flux, and 15 to 20% of river-aquifer flux. As river stage drops, the hydraulic gradient is reversed and water is released from storage and leaves mostly to the floodplain zone as it returns to the river as base-flow. The rate of inflow of groundwater from the river and into the aquifer along the floodplain zone follows the river hydrograph very closely during the rise in river stage. As the river stage levels off and begins to decrease, the flow direction is reversed within 10 days, and the rate of inflow from the aquifer to the river begins to rise, and then dominates for the rest of the year, as water previously stored in the aquifer drains back to the river as baseflow seepage. As most of the pumping water is lost to evapotranspiration on irrigated fields, there is a small reduction in the baseflow component to the Kettle River during the pumping period.

The river-aquifer interaction has a maximum flow rate of 41 m3/s, which translates to between 11 and 20% of river flow during spring freshet. Thus, the river puts about 15% of its spring freshet flow into storage in Grand Forks valley aquifer, and within 30 to 60 days most of that water is released back to the river as baseflow. During the freshet conditions, 15% of river flow (in m3/s) occurs through the surficial aquifer, mostly in the floodplain area. As the river peak flow shifts to an earlier date in a year for the future climate scenarios, the 'hydrographs' for aquifer water levels also shift by the same interval. Impacts are smallest in zones least connected to the river (away from the river and at higher elevation).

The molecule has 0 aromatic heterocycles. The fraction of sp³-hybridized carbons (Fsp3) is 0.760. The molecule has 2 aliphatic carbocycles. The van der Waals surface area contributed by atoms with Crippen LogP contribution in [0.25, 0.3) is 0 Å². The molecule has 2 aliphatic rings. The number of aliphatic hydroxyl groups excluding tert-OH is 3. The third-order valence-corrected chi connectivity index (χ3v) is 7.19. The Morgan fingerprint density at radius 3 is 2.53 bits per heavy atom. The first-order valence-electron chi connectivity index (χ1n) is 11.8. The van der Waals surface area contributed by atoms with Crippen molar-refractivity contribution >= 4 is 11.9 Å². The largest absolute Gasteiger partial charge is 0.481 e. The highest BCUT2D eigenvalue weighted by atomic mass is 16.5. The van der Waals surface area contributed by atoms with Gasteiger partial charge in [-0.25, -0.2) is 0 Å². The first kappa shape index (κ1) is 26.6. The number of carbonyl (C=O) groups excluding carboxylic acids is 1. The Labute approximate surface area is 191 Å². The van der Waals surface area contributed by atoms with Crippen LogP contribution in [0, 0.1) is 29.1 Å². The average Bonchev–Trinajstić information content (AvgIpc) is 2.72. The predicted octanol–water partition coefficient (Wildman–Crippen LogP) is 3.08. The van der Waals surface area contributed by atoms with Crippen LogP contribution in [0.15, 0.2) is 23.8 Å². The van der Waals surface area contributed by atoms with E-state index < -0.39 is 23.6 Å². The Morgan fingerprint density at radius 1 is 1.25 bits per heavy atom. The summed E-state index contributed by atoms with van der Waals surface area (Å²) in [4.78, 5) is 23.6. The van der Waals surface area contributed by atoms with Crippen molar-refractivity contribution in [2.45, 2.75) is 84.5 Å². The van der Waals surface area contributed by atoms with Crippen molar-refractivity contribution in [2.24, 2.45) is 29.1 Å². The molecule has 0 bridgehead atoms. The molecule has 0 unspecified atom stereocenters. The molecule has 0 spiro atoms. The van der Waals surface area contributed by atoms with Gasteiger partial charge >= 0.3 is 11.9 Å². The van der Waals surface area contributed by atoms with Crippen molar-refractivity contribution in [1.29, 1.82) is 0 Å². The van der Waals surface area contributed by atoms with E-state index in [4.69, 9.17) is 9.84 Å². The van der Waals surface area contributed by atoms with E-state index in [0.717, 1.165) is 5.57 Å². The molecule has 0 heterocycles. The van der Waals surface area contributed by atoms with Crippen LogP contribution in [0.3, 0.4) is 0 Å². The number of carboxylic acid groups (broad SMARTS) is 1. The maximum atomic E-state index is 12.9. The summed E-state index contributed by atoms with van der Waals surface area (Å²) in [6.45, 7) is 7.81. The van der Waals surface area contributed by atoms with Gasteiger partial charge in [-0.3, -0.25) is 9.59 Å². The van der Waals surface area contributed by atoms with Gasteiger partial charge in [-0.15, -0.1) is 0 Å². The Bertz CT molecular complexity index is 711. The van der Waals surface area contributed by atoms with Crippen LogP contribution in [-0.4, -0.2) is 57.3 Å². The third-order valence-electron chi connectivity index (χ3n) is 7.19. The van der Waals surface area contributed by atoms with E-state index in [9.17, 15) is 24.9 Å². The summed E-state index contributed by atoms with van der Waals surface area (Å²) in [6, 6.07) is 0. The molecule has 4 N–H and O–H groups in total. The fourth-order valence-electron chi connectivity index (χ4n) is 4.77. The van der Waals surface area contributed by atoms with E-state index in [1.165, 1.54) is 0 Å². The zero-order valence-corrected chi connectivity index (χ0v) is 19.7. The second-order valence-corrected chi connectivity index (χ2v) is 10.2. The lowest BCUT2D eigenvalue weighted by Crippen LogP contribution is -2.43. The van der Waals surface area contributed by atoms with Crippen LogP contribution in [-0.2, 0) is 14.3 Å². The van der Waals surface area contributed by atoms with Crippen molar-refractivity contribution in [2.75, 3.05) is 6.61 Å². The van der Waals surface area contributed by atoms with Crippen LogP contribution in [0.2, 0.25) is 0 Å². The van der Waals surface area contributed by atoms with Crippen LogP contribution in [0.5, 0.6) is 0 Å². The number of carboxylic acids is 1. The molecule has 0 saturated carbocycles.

Volumetric recharge accounts for 1 to 7% of other flow components, such as flow between zones and storage. In most zones, recharge increases from winter to summer, then remains high until late autumn and decreases towards the winter months. Irrigation return flow begins after day 150. In zones 4, 5 (shown) and 7, recharge increases by 10 to 20% due to irrigation return flow. Return flow is constant for any climate scenario because it was calculated from present irrigation use of groundwater in each district (return flow component does not increase with climate change even if recharge changes). Figure 15 shows recharge for zone 5, the Big Y Irrigation District, which is the largest irrigation district in the valley. Irrigation return flow can be observed by differences between pumping and non-pumping recharge for any one climate scenario.